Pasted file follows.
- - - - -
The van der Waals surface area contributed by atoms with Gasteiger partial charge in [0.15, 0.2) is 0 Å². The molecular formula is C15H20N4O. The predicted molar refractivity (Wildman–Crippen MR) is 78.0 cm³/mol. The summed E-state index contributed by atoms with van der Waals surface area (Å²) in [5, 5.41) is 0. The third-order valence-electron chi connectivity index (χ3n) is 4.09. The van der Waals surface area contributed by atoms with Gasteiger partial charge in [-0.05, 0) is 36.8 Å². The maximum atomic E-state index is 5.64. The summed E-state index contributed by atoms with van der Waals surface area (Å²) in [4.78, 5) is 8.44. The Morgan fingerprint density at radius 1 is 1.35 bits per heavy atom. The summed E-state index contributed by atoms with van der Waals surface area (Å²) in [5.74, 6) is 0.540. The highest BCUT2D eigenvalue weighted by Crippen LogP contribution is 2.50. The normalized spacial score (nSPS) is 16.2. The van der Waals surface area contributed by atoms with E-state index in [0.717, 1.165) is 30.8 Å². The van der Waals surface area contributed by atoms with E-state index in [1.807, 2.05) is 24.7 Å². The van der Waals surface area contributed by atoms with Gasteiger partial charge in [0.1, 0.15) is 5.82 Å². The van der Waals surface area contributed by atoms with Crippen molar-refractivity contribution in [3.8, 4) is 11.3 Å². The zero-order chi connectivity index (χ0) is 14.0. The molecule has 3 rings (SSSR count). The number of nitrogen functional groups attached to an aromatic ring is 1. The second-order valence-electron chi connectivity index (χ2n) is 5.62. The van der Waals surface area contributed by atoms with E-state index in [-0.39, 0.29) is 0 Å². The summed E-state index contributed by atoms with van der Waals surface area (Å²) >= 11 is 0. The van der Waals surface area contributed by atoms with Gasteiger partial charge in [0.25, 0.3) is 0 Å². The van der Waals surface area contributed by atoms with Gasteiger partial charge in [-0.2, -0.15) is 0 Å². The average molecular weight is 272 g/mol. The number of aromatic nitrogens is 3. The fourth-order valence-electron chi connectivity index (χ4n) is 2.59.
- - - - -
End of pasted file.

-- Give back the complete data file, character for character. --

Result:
The van der Waals surface area contributed by atoms with Gasteiger partial charge in [0.15, 0.2) is 0 Å². The molecular formula is C15H20N4O. The predicted molar refractivity (Wildman–Crippen MR) is 78.0 cm³/mol. The summed E-state index contributed by atoms with van der Waals surface area (Å²) in [5, 5.41) is 0. The third-order valence-electron chi connectivity index (χ3n) is 4.09. The van der Waals surface area contributed by atoms with Gasteiger partial charge in [-0.05, 0) is 36.8 Å². The maximum atomic E-state index is 5.64. The summed E-state index contributed by atoms with van der Waals surface area (Å²) in [4.78, 5) is 8.44. The Morgan fingerprint density at radius 1 is 1.35 bits per heavy atom. The summed E-state index contributed by atoms with van der Waals surface area (Å²) in [5.74, 6) is 0.540. The highest BCUT2D eigenvalue weighted by Crippen LogP contribution is 2.50. The normalized spacial score (nSPS) is 16.2. The van der Waals surface area contributed by atoms with E-state index in [0.717, 1.165) is 30.8 Å². The van der Waals surface area contributed by atoms with E-state index in [1.807, 2.05) is 24.7 Å². The van der Waals surface area contributed by atoms with Gasteiger partial charge in [0.1, 0.15) is 5.82 Å². The van der Waals surface area contributed by atoms with Crippen molar-refractivity contribution in [3.8, 4) is 11.3 Å². The zero-order chi connectivity index (χ0) is 14.0. The molecule has 3 rings (SSSR count). The number of nitrogen functional groups attached to an aromatic ring is 1. The second-order valence-electron chi connectivity index (χ2n) is 5.62. The van der Waals surface area contributed by atoms with E-state index in [-0.39, 0.29) is 0 Å². The summed E-state index contributed by atoms with van der Waals surface area (Å²) >= 11 is 0. The van der Waals surface area contributed by atoms with Gasteiger partial charge in [0.25, 0.3) is 0 Å². The van der Waals surface area contributed by atoms with Gasteiger partial charge in [-0.2, -0.15) is 0 Å². The average molecular weight is 272 g/mol. The number of aromatic nitrogens is 3. The fourth-order valence-electron chi connectivity index (χ4n) is 2.59.